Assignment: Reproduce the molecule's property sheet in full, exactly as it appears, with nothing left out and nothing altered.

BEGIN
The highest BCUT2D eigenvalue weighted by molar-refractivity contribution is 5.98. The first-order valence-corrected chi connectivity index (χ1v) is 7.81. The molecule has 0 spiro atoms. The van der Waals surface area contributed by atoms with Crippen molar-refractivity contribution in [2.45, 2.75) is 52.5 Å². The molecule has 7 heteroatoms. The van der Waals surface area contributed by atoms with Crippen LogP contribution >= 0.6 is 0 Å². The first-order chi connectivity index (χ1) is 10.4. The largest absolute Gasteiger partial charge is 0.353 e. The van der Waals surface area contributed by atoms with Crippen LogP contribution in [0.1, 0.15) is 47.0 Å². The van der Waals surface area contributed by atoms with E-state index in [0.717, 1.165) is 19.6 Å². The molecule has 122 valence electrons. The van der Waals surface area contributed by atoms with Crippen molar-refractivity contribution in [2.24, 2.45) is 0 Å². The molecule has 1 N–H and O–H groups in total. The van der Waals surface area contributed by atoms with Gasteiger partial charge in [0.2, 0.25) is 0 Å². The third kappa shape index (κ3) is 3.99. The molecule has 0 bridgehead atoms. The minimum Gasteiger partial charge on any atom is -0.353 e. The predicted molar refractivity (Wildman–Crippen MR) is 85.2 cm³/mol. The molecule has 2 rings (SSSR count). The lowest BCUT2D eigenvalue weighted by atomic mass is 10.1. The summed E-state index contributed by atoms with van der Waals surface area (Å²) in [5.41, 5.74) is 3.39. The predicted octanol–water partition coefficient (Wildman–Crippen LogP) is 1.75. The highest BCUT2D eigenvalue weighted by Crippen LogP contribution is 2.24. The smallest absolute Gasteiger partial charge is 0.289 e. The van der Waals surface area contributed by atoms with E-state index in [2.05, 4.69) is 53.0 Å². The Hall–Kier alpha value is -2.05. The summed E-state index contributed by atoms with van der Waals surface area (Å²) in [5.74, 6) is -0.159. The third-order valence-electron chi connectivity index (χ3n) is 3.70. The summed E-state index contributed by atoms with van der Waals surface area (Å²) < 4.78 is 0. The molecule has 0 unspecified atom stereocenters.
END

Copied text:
The highest BCUT2D eigenvalue weighted by molar-refractivity contribution is 5.98. The first-order valence-corrected chi connectivity index (χ1v) is 7.81. The molecule has 0 spiro atoms. The van der Waals surface area contributed by atoms with Crippen molar-refractivity contribution in [2.45, 2.75) is 52.5 Å². The molecule has 7 heteroatoms. The van der Waals surface area contributed by atoms with Crippen LogP contribution >= 0.6 is 0 Å². The first-order chi connectivity index (χ1) is 10.4. The largest absolute Gasteiger partial charge is 0.353 e. The van der Waals surface area contributed by atoms with Crippen LogP contribution in [0.1, 0.15) is 47.0 Å². The van der Waals surface area contributed by atoms with E-state index in [0.717, 1.165) is 19.6 Å². The molecule has 122 valence electrons. The van der Waals surface area contributed by atoms with Crippen molar-refractivity contribution in [2.24, 2.45) is 0 Å². The molecule has 1 N–H and O–H groups in total. The van der Waals surface area contributed by atoms with Gasteiger partial charge in [0.2, 0.25) is 0 Å². The third kappa shape index (κ3) is 3.99. The molecule has 0 bridgehead atoms. The minimum Gasteiger partial charge on any atom is -0.353 e. The predicted molar refractivity (Wildman–Crippen MR) is 85.2 cm³/mol. The molecule has 2 rings (SSSR count). The lowest BCUT2D eigenvalue weighted by atomic mass is 10.1. The summed E-state index contributed by atoms with van der Waals surface area (Å²) in [5.41, 5.74) is 3.39. The predicted octanol–water partition coefficient (Wildman–Crippen LogP) is 1.75. The highest BCUT2D eigenvalue weighted by Crippen LogP contribution is 2.24. The smallest absolute Gasteiger partial charge is 0.289 e. The van der Waals surface area contributed by atoms with E-state index in [2.05, 4.69) is 53.0 Å². The Hall–Kier alpha value is -2.05. The summed E-state index contributed by atoms with van der Waals surface area (Å²) in [5.74, 6) is -0.159. The third-order valence-electron chi connectivity index (χ3n) is 3.70. The summed E-state index contributed by atoms with van der Waals surface area (Å²) < 4.78 is 0. The molecule has 0 unspecified atom stereocenters.